That’s why his visit to Arizona was so encouraging. Arizona is home to the serial betraying RINO Sen. John McCain and the disrespectful Sen. Jeff Flake, who is up for re–election in 2018. Prior to his visit Trump tweeted an almost endorsement of Flake’s primary challenger Kelli Ward. On the ground Trump met with two other potential Flake challengers.

That’s a great start, but if Trump really wants to defeat Flake and send an unmistakable message he needs to take two more steps. First he needs to fund his own political action committee and fund it with $50 to 75 million of his own money. Second, he needs to persuade Arizona conservatives to settle on a single Flake challenger. Once that’s done he can conduct an independent expenditure campaign on the challenger’s behalf.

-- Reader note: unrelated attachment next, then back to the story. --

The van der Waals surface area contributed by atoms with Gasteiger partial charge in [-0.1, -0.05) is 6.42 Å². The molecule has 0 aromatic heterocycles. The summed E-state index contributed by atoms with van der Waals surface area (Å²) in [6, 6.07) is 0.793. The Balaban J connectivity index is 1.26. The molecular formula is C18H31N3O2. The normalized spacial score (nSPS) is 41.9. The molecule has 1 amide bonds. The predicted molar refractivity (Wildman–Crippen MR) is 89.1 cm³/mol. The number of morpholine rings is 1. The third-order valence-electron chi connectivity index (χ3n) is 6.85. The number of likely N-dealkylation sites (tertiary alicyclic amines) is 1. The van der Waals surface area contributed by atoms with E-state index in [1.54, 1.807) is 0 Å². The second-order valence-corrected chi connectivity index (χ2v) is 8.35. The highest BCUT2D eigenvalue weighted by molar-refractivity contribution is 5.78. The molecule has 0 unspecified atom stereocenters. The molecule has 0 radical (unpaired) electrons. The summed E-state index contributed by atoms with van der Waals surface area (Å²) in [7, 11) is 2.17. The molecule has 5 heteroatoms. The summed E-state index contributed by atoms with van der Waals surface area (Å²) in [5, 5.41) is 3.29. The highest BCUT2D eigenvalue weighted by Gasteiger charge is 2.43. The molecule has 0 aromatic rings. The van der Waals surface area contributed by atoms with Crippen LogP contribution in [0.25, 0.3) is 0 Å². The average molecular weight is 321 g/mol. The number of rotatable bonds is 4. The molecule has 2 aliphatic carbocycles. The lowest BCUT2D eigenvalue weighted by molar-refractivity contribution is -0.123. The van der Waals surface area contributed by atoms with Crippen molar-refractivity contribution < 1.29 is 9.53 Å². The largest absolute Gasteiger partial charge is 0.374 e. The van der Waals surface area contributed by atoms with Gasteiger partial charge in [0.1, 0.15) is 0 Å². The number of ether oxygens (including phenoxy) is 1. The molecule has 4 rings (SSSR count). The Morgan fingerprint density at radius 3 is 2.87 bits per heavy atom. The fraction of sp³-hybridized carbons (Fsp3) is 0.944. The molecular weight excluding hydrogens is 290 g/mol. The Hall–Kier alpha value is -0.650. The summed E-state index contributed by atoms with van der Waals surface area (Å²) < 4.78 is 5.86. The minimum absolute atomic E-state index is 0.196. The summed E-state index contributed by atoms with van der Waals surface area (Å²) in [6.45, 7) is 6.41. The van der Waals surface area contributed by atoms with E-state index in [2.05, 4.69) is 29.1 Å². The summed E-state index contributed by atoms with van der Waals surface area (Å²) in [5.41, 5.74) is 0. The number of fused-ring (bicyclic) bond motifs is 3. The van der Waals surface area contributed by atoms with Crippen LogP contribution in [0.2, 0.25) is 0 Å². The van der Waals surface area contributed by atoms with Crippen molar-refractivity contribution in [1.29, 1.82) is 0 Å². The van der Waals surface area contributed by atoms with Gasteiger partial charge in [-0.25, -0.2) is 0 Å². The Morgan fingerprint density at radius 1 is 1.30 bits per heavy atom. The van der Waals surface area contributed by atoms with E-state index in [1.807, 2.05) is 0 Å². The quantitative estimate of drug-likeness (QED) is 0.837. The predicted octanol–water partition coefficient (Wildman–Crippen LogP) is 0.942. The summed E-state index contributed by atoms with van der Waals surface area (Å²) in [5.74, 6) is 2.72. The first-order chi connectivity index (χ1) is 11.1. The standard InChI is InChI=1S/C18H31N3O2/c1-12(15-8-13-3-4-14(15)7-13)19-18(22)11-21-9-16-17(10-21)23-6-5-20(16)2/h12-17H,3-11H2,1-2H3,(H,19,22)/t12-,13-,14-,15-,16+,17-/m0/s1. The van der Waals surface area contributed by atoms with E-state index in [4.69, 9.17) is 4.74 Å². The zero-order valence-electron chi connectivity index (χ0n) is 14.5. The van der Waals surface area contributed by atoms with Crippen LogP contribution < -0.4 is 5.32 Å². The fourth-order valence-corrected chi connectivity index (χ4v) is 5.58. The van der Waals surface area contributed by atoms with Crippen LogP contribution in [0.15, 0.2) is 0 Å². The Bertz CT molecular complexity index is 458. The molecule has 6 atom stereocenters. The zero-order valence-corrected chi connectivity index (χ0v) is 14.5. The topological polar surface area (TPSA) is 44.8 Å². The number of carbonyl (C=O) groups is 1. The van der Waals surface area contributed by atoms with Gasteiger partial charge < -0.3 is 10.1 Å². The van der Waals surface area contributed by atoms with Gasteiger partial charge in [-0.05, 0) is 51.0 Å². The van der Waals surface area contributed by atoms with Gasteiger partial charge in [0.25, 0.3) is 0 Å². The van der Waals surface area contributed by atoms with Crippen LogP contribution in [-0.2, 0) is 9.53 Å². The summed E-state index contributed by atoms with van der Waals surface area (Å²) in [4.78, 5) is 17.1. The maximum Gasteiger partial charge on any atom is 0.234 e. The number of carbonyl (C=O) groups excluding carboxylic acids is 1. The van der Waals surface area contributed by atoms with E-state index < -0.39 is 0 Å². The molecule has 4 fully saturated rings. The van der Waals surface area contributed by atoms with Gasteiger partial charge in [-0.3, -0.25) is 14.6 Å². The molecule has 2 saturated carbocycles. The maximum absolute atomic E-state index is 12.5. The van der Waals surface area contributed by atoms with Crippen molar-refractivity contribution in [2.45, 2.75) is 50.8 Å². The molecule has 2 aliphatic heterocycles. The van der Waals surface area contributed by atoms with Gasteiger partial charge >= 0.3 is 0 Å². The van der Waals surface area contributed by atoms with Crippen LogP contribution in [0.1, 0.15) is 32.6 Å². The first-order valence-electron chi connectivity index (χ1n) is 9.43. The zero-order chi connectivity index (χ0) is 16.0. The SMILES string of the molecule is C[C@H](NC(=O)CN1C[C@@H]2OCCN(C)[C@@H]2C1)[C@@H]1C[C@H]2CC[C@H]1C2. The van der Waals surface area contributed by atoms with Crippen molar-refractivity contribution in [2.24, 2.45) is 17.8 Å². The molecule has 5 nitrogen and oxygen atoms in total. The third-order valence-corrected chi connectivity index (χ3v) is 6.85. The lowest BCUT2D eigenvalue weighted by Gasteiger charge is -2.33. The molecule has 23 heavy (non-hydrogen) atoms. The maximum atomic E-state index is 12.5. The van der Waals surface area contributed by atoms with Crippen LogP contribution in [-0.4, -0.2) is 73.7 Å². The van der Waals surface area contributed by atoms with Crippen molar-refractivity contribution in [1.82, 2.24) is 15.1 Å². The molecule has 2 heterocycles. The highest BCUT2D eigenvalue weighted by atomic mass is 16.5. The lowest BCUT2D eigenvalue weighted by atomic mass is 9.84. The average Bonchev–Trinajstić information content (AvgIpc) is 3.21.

Trump can consider adding Utah’s Orrin Hatch and Tennessee’s Bob Coker to the target list. Nothing motivates senate slugs like a threat to their self–interest. As on again, off again Trump advisor Roger Stone told the New York Times, “the GOP will fall in line once Trump has “taken a scalp” and starts “bumping off Republican members of Congress in primaries.”

Playing nice didn’t win the presidential primary for Trump and playing nice with a GOP senate, that holds him in as much contempt as Jeb Bush did, won’t either. Harry Truman ran against a “Do Nothing” Republican Congress and won. Donald Trump can run and win against another GOP Congress. Only now he demands it “Do Something!”

Helping Chuck Schumer Commit Political Suicide